Saturday, April 15, 2017

Easter Lily Lore and Care by Carol King

Photo Tufts University
It’s Easter time and the ubiquitous Easter Lily is every where.  Did you ever wonder why we purchase these flowers at Easter time?  Historically speaking Easter lilies don’t have much to do with the Easter holiday.  They are not native to the Holy Land.  In Biblical lore, however, the lily is mentioned numerous times. One of the most famous Biblical references is in the Sermon on the Mount: Consider the lilies of the field, how they grow; they neither toil nor spin, yet I tell you, even Solomon in all his glory was not arrayed like one of these. (Matt. 6:28-29). Often called the "white-robed apostles of hope," lilies were found growing in the Garden of Gethsemane after Christ's agony. Tradition has it that the beautiful white lilies sprung up where drops of Christ's sweat fell to the ground in his final hours of sorrow and deep distress.

     Lilies have also played significant roles in tales concerning the sacrament of motherhood. Ancient fables tell us the lily sprang from the milk of Hera, the mythological Queen of Heaven.  It has been associated with the Virgin Mary. In early paintings, the Angel Gabriel is pictured extending to the Virgin Mary a branch of pure white lilies, announcing that she is to be the mother of the Christ Child. In other paintings, saints are pictured bringing vases full of white lilies to Mary and the infant Jesus.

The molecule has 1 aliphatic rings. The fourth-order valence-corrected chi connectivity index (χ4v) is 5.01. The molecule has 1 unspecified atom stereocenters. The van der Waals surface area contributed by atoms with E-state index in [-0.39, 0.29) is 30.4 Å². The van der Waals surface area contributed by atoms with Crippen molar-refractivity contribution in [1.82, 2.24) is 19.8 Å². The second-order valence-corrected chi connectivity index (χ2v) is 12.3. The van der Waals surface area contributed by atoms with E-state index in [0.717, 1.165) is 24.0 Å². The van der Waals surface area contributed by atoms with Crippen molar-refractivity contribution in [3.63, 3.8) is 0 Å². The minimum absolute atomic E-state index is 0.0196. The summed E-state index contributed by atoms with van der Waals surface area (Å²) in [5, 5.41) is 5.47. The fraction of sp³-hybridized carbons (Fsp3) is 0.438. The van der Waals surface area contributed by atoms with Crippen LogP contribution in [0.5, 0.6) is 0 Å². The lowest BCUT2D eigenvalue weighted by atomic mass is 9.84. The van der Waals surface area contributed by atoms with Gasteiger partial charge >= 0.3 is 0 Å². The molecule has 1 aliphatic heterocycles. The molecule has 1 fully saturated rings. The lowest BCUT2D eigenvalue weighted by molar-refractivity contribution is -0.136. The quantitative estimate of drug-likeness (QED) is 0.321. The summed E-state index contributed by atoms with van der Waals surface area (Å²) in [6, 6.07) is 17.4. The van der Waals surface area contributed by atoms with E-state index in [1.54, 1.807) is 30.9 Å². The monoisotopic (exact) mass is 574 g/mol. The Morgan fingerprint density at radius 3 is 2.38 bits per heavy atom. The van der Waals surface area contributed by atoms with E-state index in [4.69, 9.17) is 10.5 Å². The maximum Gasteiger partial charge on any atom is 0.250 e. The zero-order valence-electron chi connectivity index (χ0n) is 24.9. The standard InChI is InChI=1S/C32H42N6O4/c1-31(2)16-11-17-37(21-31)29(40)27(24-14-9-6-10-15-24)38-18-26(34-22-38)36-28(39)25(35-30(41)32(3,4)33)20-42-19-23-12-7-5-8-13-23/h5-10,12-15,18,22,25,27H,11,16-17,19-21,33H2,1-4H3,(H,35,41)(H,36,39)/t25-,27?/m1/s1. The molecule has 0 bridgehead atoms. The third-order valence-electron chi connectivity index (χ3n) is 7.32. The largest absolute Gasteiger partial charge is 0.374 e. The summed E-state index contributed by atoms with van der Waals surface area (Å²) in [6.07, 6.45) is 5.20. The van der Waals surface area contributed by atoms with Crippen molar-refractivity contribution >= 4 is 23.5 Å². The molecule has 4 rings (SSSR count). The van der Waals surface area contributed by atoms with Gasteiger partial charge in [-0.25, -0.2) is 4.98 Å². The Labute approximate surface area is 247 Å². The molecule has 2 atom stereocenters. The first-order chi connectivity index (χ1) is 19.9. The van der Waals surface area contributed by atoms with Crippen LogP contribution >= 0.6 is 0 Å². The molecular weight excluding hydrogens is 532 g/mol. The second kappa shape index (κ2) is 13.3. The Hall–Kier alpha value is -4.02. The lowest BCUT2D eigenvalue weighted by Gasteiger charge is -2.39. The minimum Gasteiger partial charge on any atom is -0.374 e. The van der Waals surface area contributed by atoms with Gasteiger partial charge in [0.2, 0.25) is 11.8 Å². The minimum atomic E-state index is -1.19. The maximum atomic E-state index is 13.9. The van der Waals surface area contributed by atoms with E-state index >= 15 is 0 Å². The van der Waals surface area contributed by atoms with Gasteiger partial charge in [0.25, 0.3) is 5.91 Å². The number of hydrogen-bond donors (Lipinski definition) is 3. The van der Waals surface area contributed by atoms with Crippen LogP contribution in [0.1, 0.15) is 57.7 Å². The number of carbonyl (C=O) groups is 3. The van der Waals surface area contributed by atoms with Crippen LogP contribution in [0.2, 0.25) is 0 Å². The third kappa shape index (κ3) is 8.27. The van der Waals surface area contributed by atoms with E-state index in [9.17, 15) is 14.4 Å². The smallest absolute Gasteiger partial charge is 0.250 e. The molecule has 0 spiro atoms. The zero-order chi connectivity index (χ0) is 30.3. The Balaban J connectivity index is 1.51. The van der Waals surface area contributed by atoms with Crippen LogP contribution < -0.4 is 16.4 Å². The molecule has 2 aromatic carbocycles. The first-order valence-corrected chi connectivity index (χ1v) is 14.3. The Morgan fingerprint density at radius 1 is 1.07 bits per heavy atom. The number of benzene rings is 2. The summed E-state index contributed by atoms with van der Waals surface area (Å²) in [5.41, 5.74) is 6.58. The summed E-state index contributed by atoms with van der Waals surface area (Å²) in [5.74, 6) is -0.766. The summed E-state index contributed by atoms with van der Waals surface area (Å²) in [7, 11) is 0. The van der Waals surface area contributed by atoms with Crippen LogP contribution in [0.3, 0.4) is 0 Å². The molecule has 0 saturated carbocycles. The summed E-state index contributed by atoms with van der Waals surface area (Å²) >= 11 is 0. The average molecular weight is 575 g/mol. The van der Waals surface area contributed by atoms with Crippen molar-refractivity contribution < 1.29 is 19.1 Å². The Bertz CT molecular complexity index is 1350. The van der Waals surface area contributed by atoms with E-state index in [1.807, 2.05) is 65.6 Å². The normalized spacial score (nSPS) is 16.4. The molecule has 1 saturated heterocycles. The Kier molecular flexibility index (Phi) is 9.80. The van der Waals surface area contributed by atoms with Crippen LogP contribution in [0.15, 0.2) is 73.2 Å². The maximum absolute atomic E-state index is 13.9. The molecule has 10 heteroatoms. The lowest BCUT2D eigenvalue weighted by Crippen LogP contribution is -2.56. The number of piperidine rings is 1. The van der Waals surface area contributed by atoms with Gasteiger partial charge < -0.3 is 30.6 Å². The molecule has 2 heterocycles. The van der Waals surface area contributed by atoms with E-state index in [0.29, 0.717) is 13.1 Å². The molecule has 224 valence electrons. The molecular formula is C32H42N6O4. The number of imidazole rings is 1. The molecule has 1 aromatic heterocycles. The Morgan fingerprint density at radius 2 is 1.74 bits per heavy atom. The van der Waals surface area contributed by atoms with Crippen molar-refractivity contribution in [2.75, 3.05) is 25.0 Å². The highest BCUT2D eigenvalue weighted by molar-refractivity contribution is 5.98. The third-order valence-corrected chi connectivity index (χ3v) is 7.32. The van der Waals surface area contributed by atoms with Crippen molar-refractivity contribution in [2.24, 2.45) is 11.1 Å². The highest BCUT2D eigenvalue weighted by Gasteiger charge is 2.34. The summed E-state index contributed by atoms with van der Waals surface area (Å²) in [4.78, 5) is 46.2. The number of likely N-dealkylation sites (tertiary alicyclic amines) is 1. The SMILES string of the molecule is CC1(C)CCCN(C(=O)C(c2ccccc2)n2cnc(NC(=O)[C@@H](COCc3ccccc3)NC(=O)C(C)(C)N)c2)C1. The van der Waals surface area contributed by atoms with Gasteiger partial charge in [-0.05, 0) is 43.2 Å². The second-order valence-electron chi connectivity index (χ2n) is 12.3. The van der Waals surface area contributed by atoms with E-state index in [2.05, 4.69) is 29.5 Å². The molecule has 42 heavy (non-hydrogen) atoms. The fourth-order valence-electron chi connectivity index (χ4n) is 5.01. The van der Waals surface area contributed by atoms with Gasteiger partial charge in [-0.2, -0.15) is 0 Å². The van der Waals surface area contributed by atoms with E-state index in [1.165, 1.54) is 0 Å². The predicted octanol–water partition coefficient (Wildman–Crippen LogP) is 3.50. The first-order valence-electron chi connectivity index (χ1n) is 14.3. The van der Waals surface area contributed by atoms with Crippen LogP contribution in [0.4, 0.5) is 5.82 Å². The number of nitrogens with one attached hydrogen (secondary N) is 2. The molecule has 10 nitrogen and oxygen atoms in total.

Tradition has it that when Eve left the Garden of Eden she shed real tears of repentance, and from those remorseful tears sprung up lilies.


Old Lily Farm
       The lily (Lilium longiflorum) that we refer to as the Easter Lily,  is native to the Ryukyu Islands of southern Japan. Our use began when a World War I soldier, Louis Houghton, brought a suitcase full of hybrid lily bulbs to the South coast of Oregon in 1919.  Houghton freely distributed bulbs to his  horticultural friends and neighbors. During WW II, the Japanese source of bulbs  was abruptly cut off. As a result, the value of lily bulbs sky-rocketed and many who were growing the lilies as a hobby decided to go into business. The Easter Lily bulbs at that time were called "White Gold", and growers everywhere attempted to cash in on the crop. By 1945 , there were about 1,200 growers producing bulbs up and down the Pacific coast, from Vancouver, Canada to Long Beach, California. Over the years, the total number of Easter Lily bulb producers dwindled down to just ten farms in a small, isolated coastal region straddling the Oregon-California border. This region, called the Easter Lily Capital of the World, produces nearly all of the bulbs for the blooming potted Easter Lily market. (Easter Lily Research Foundation.)

Easter Lily Bulb Cornell University
If you have received an Easter Lily, here are some tips for caring for them:

Indoors:
Choose a sunny or bright location so it will receive plenty of light during the day. Keep away from heat sources (like a heat register) since it prefers being cool at night.
Water well each day.
Once it blooms and the leaves begin to yellow, keep watering until ready to transplant outdoors (allow the leaves to die naturally before pruning them).

Outside:
When all danger of frost has passed in the Spring and the soil can be worked, plant the bulb 6 to 8 inches deep in the soil. Choose a location where it will receive lots of sun and make sure the soil is well-draining. Top the soil with about an inch or two of mulch to help keep the roots cool during the hot summer.
The Front Range’s biggest challenge for lilies is our clay soil and dry winters.
Lilies bloom in late May and June.  They are “forced” for Easter bloom. It may take the plant two years to bloom.

Lilies are very poisonous to cats so make sure to keep them out of reach of your favorite feline.